Sunday, June 30, 2013

Tokyo Godfathers (2003)



As you know, I've been discussing a series of movie adaptations of Peter B. Kyne's story.  I wrote about the 1930 movie Hell's Heroes, 1936's Three Godfathers, and 1948's 3 Godfathers.  I also want to include in this discussion another story--one that is definitely NOT a Western.  While Tokyo Godfathers is a Japanese feature-length animated movie, it is also set in modern day Tokyo.  Though much of the original details are also re-interpreted, this holiday story still focuses on three outsiders to society who find a baby that they feel they must protect at all costs.

Left to right: Miss Hana, Miyuki, and Gin.

The three homeless people find an abandoned baby in the garbage.

Tokyo Godfathers is the story of three homeless people who find an abandoned baby on Christmas. Hana is a former drag queen who longs to be a mother, Miyuki is a teenage runaway, and Gin is a middle-aged drunk.  These three unlikely saviors find the baby amongst the trash on Christmas night and spend the week before New Year’s looking for the baby’s mother.


Knowing they can't give the baby a proper upbringing, the homeless clan don't call the police but instead begin a search for the birth parents.  After finding a locker key in the baby's blanket, they locate the locker and go through its contents--finding a group of photographs.  Next, they set out to locate the parents' home by identifying the local landmarks seen in the background of the photos.

The three outsiders know most people are offended by them--and their horrible odor.
Gin, Miyuki, and Hana overcome all sorts of obstacles to help this baby which includes witnessing a mobster's attempted murder, Miyuki and the baby are kidnapped and held hostage, Gin barely survives being beaten by a group of teenagers, Hana collapses and is hospitalized for poor nutrition, and the three are almost hit by a careening truck that hits a building they just exited.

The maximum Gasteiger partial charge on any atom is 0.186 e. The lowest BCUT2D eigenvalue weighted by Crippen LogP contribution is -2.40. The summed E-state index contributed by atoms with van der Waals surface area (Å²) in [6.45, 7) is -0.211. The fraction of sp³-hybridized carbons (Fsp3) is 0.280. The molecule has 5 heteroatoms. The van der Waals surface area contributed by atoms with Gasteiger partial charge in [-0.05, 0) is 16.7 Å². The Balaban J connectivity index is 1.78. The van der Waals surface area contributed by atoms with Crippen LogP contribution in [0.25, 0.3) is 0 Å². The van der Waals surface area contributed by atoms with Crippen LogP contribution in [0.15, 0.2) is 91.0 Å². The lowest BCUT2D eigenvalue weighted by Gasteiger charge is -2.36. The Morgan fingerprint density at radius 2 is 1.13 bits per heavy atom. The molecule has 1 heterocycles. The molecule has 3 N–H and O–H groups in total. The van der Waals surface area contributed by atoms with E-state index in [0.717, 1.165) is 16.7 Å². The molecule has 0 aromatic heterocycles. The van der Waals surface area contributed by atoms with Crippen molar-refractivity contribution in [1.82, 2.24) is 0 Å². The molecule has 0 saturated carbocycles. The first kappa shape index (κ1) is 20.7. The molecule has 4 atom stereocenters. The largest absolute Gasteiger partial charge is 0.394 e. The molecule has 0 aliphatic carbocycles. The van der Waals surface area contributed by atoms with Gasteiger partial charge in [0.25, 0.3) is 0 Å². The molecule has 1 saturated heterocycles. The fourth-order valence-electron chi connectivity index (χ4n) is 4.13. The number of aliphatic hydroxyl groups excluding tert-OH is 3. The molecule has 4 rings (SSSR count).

The three outsiders seek refuge for one night in a makeshift tent that is overrun with feral cats.
Perhaps the most threatening event in their search is when Hana and Miyuki unknowingly hand the baby over to who they believe is the baby's birth mother--a woman named Sachiko who they later learned had snatched the baby from the real birth parents at the hospital.  Making matters worse, Sachiko is suicidal and has the baby with her!

On the rooftop, Miyuki tries to keep Sachiko from going over the edge with the baby.

Moved by coincidences, miracles and perhaps even forces beyond explanation, Miyuki, Hana, and Gin each experience a feeling of family, forgiveness, and reunification this holiday season. 




The attention to detail in story and image quality make this anime something spectacular.  Check out this gorgeous image--two of our urban characters standing in front of a glass block wall. 


Like many other Japanese-made Christmas stories, this includes just a hint of the traditions of Shinto as well.

This spectacular animated feature-length movie was created by legendary filmmaker, Satoshi Kon.  Maybe you've already seen his more popular anime film Paprika which came out in 2006?  Tragically cancer claimed the life of filmmaker Satoshi Kon in 2010 however his legacy lives on in his wonderful films.  Although Tokyo Godfathers is different in a lot of the details from the other three movies I've discussed, it's still the story of three outsiders who go to great lengths to save a baby at Christmas time.  Tokyo Godfathers is a beautiful yet action-packed story not only with a happy ending but with a satisfying emotional journey as well.

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